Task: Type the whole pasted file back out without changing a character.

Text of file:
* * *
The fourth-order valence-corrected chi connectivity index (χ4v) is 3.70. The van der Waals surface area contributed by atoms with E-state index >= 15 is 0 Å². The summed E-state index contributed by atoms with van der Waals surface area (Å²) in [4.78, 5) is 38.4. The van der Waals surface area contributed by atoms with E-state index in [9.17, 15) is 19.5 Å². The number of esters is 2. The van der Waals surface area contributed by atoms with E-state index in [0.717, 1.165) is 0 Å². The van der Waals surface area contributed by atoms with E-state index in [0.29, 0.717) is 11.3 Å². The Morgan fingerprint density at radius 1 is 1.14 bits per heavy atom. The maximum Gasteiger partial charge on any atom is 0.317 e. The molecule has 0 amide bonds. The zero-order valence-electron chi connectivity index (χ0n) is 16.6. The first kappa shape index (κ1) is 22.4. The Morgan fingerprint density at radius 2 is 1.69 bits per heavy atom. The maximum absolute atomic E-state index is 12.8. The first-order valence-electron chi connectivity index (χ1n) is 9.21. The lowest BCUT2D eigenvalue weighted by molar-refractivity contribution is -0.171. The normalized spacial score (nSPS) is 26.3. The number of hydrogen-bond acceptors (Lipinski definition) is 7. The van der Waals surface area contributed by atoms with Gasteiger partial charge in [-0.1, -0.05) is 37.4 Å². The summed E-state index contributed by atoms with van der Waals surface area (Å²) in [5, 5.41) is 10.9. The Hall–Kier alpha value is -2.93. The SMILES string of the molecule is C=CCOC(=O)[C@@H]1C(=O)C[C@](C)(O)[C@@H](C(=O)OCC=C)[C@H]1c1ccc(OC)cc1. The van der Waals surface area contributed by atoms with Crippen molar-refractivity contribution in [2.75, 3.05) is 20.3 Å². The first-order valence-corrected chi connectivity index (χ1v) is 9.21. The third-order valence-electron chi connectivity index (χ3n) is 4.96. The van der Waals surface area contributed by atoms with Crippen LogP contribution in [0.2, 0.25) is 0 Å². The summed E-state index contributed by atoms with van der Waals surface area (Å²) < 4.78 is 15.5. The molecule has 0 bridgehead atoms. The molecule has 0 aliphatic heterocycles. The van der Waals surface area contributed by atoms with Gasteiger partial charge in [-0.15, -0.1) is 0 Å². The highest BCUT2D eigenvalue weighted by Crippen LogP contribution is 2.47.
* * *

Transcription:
The fourth-order valence-corrected chi connectivity index (χ4v) is 3.70. The van der Waals surface area contributed by atoms with E-state index >= 15 is 0 Å². The summed E-state index contributed by atoms with van der Waals surface area (Å²) in [4.78, 5) is 38.4. The van der Waals surface area contributed by atoms with E-state index in [9.17, 15) is 19.5 Å². The number of esters is 2. The van der Waals surface area contributed by atoms with E-state index in [0.717, 1.165) is 0 Å². The van der Waals surface area contributed by atoms with E-state index in [0.29, 0.717) is 11.3 Å². The Morgan fingerprint density at radius 1 is 1.14 bits per heavy atom. The maximum Gasteiger partial charge on any atom is 0.317 e. The molecule has 0 amide bonds. The zero-order valence-electron chi connectivity index (χ0n) is 16.6. The first kappa shape index (κ1) is 22.4. The Morgan fingerprint density at radius 2 is 1.69 bits per heavy atom. The maximum absolute atomic E-state index is 12.8. The first-order valence-electron chi connectivity index (χ1n) is 9.21. The lowest BCUT2D eigenvalue weighted by molar-refractivity contribution is -0.171. The normalized spacial score (nSPS) is 26.3. The number of hydrogen-bond acceptors (Lipinski definition) is 7. The van der Waals surface area contributed by atoms with Gasteiger partial charge in [-0.1, -0.05) is 37.4 Å². The summed E-state index contributed by atoms with van der Waals surface area (Å²) in [5, 5.41) is 10.9. The Hall–Kier alpha value is -2.93. The SMILES string of the molecule is C=CCOC(=O)[C@@H]1C(=O)C[C@](C)(O)[C@@H](C(=O)OCC=C)[C@H]1c1ccc(OC)cc1. The van der Waals surface area contributed by atoms with Crippen molar-refractivity contribution in [2.75, 3.05) is 20.3 Å². The first-order valence-corrected chi connectivity index (χ1v) is 9.21. The third-order valence-electron chi connectivity index (χ3n) is 4.96. The van der Waals surface area contributed by atoms with Crippen LogP contribution in [0.2, 0.25) is 0 Å². The summed E-state index contributed by atoms with van der Waals surface area (Å²) < 4.78 is 15.5. The molecule has 0 bridgehead atoms. The molecule has 0 aliphatic heterocycles. The van der Waals surface area contributed by atoms with Gasteiger partial charge in [-0.15, -0.1) is 0 Å². The highest BCUT2D eigenvalue weighted by Crippen LogP contribution is 2.47.